Author(s): Tabrizchi R, Bedi S
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Abstract Adenosine is widely distributed in mammals. One of the primary roles of adenosine within the cardiovascular system is to directly control the functions of both cardiac and vascular tissues. Recently, there has been considerable interest in the subclassification of adenosine receptors. Characterization of a heterogeneous population of receptors for adenosine could provide an opportunity for the development of novel compounds of therapeutic value. Adenosine is released from cells as a result of metabolism, and its release can be increased dramatically from cells that are metabolically stressed. This implies that adenosine can be released from a variety of cells throughout the body, as a result of increased metabolic rates, in concentrations that can have a profound impact on blood vessel function and, consequently, blood flow. It is recognized that the actions of this nucleoside on the vasculature are most prominent when oxygen demand is high and there is a reduction in oxygen tension at the site in question. Therefore, it is not surprising that adenosine has been shown to be an important regulator of blood vessel tone under hypoxic conditions. Furthermore, the activation of adenosine receptors on blood vessels can result in relaxation and/or contractions. The nature of the response subsequent to the activation of adenosine receptors is primarily dependent on the type of blood vessel involved and basal tone. This review will focus on the characterization of subtypes of adenosine receptors in blood vessels, as well as the effect of the stimulation of adenosine receptors on the peripheral circulation.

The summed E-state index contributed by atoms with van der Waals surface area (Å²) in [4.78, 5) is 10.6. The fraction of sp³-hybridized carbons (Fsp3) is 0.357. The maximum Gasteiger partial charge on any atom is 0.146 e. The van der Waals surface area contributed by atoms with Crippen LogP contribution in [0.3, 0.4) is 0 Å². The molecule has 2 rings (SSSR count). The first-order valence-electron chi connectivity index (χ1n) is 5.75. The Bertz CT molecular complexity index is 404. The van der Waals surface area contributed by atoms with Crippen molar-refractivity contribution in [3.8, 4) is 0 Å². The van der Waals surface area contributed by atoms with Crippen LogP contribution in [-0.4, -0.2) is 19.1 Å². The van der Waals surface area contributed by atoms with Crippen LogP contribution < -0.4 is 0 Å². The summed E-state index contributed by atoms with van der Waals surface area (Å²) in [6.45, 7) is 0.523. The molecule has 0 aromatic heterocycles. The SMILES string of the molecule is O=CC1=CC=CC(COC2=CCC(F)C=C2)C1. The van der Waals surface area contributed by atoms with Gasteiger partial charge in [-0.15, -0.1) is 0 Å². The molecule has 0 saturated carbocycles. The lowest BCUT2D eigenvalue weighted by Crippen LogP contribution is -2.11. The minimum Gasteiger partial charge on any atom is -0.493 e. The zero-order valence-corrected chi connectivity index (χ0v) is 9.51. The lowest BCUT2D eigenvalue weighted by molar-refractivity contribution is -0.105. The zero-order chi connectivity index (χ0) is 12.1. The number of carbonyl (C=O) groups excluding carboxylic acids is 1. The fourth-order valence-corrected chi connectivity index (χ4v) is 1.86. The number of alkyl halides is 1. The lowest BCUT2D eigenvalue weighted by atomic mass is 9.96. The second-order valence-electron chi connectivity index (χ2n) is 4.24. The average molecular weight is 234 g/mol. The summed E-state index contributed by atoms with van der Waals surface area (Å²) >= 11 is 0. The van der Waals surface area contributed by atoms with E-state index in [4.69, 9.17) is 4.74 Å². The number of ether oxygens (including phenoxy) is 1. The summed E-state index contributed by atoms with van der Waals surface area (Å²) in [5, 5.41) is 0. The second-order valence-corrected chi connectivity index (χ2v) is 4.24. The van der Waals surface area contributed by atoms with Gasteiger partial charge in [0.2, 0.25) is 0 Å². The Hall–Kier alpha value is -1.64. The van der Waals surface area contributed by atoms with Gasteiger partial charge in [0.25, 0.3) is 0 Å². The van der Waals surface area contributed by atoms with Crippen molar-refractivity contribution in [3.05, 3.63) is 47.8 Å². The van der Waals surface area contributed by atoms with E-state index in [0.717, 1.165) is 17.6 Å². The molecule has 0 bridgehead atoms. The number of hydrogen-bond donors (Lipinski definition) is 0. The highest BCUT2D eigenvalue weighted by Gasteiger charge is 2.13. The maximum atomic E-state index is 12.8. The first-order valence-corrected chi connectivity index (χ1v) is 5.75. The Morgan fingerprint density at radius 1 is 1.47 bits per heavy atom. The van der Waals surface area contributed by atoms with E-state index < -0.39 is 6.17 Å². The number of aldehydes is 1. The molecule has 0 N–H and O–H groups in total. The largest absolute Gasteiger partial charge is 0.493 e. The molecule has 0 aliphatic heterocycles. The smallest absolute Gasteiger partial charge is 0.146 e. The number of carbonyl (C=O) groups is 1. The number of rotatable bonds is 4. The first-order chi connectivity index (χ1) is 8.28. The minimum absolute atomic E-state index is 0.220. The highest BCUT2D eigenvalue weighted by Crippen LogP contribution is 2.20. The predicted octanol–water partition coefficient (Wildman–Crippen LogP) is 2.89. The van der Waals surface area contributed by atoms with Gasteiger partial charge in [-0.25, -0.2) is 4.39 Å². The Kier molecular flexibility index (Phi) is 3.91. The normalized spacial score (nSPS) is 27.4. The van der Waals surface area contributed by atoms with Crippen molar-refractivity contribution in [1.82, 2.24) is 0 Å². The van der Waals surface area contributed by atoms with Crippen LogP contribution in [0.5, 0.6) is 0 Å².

This article was published in Pharmacol Ther
and referenced in Journal of Addiction Research & Therapy